Review: Coin Crypt
There’s a gamble that comes with attempting new mechanics in a game. We’ve all been around long enough that we expect certain things to work certain ways, and cutting against that grain can really turn people off. But nobody wants to fight the same monsters and gain the same levels forever, and so we must give games like Coin Crypt their dues. Easily one of the most unique roguelikes I’ve ever played, Coin Crypt not only forges forth with a bold new concept, but constructs some brilliant strategy around it.
You are a lootmancer, unraveling the secrets of a mysterious island in the Pacific in the search for more loot. And you’re going to find plenty of it in the form of coins, dozens upon dozens of different kinds of coins. The thing is, these coins are how you do EVERYTHING in the game. Attack coins do damage to your enemies, healing coins heal you, shield coins protect you, stealing coins take your foe’s coins, key coins unlock things, and so on. Run out of life OR coins and it’s game over, so you need to be just as careful about spending yourself into oblivion as you are fighting monsters.
If that sounds daunting, then let me assure you it is, at least at first. You start the game with a basic set of coins and find more in chests liberally scattered throughout the levels. Coins can also be nicked off your enemies or collected when they perish, but must be spent to defeat them. Combat is far more complex than just attacking or healing, though. Enemies can also be beaten by running them out of coins, and there are a wealth of coins that can steal coins, drop coins, clone coins, switch coins, and more. You’ll always need to size up your foe before launching a strategy, because armored enemies might be easier to take down by running them dry, or low-health enemies might be better handled through status effects.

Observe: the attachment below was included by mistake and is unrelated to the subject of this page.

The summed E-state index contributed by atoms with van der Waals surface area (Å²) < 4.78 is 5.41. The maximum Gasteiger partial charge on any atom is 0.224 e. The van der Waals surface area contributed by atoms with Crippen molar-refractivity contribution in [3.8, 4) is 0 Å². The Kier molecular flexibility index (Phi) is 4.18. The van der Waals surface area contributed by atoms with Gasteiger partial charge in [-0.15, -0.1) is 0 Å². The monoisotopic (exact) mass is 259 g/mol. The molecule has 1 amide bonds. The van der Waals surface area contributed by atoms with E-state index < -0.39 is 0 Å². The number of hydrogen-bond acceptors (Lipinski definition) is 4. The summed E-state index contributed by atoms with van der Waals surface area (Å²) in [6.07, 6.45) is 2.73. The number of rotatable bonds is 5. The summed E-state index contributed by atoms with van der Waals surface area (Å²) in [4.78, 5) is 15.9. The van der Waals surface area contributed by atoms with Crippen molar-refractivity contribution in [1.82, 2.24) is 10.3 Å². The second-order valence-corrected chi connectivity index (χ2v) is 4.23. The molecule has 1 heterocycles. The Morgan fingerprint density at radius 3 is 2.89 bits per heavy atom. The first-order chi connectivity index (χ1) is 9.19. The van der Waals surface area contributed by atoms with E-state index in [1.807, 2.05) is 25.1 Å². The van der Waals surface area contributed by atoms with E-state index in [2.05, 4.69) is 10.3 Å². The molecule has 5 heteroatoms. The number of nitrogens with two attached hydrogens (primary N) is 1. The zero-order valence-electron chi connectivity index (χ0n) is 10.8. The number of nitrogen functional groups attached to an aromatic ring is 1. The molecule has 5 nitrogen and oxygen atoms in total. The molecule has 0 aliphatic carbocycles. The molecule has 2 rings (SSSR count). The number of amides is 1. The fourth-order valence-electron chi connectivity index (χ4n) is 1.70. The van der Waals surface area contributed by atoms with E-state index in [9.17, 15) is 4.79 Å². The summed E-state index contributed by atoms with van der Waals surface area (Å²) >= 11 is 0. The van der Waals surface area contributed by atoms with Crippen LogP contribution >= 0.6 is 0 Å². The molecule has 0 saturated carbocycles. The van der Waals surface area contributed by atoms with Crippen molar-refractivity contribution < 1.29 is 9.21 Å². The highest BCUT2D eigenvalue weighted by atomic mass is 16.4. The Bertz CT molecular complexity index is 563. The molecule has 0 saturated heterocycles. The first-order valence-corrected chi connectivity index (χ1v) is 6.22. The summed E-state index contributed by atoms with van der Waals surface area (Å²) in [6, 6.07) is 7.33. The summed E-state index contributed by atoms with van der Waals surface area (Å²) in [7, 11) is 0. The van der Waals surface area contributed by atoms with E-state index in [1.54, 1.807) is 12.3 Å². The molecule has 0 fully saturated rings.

I really cannot stress enough how deep the combat system is. It’s real-time as well, with each coin having a cast time to consider. That means you can launch quick steals to stop a heavy incoming attack, or fill a swift enemy’s pockets with self-damaging coins, or just wait for a basic attacker to waste their coins against your shields. Your available coins are drawn randomly as three options so you won’t always have your chosen strategy up, but you can re-draw or find items or buffs that affect the coins you tend to draw.
This brilliant combat system is the heart of Coin Crypt, particularly because there’s a pretty simple game built around it. Levels tend to be short and contain few features outside enemies and chests. There are shrines to loot deities, wishing wells, and shops to spend your coins on, but with all of these you’ll need some experience to know when to spend and when to save. Your coins all have value, of course, and so their worth as actual currency may also color your strategy. You’ll even find a few secrets and shortcuts, assuming you take the time to explore a little.
There’s a daily challenge mode on top of the regular adventure, and a whole gaggle of characters to unlock, each with their own unique playstyle. It’s all wrapped up in an adorable blocky presentation of bold lines, primary colors, and bouncing rectangular people. The sound design is fine as well, though I can’t say I remember much outside of the pleasing jingle of coins. But really, that’s all you need when the core experience is so good. Coin Crypt does a lot with a fresh concept, making it something worth digging into and spending hours mastering.